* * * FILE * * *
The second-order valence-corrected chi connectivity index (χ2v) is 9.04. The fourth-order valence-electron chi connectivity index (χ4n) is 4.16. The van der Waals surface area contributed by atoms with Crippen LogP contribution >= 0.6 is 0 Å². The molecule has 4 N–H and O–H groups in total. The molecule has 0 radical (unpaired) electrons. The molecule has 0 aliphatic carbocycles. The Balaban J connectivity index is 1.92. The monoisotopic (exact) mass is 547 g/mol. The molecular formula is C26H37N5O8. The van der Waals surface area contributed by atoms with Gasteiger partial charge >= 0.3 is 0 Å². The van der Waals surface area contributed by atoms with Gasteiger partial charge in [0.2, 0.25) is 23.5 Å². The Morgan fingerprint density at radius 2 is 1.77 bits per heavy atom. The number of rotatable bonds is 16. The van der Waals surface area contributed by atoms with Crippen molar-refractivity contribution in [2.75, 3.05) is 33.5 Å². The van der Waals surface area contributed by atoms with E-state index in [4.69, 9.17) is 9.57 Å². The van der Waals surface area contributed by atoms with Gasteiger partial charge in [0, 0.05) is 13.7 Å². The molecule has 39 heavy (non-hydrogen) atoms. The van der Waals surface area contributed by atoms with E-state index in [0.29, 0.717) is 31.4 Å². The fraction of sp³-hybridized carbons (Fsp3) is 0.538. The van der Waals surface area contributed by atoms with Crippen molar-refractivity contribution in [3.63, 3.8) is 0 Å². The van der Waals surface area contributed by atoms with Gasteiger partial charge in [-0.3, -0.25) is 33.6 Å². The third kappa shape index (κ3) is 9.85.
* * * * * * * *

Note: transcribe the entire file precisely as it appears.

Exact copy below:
The second-order valence-corrected chi connectivity index (χ2v) is 9.04. The fourth-order valence-electron chi connectivity index (χ4n) is 4.16. The van der Waals surface area contributed by atoms with Crippen LogP contribution >= 0.6 is 0 Å². The molecule has 4 N–H and O–H groups in total. The molecule has 0 radical (unpaired) electrons. The molecule has 0 aliphatic carbocycles. The Balaban J connectivity index is 1.92. The monoisotopic (exact) mass is 547 g/mol. The molecular formula is C26H37N5O8. The van der Waals surface area contributed by atoms with Gasteiger partial charge >= 0.3 is 0 Å². The van der Waals surface area contributed by atoms with Gasteiger partial charge in [0.2, 0.25) is 23.5 Å². The Morgan fingerprint density at radius 2 is 1.77 bits per heavy atom. The number of rotatable bonds is 16. The van der Waals surface area contributed by atoms with Crippen molar-refractivity contribution in [2.75, 3.05) is 33.5 Å². The van der Waals surface area contributed by atoms with E-state index in [4.69, 9.17) is 9.57 Å². The van der Waals surface area contributed by atoms with Gasteiger partial charge in [0, 0.05) is 13.7 Å². The molecule has 39 heavy (non-hydrogen) atoms. The van der Waals surface area contributed by atoms with E-state index in [0.29, 0.717) is 31.4 Å². The fraction of sp³-hybridized carbons (Fsp3) is 0.538. The van der Waals surface area contributed by atoms with Crippen molar-refractivity contribution in [3.63, 3.8) is 0 Å². The van der Waals surface area contributed by atoms with Gasteiger partial charge in [-0.3, -0.25) is 33.6 Å². The third kappa shape index (κ3) is 9.85.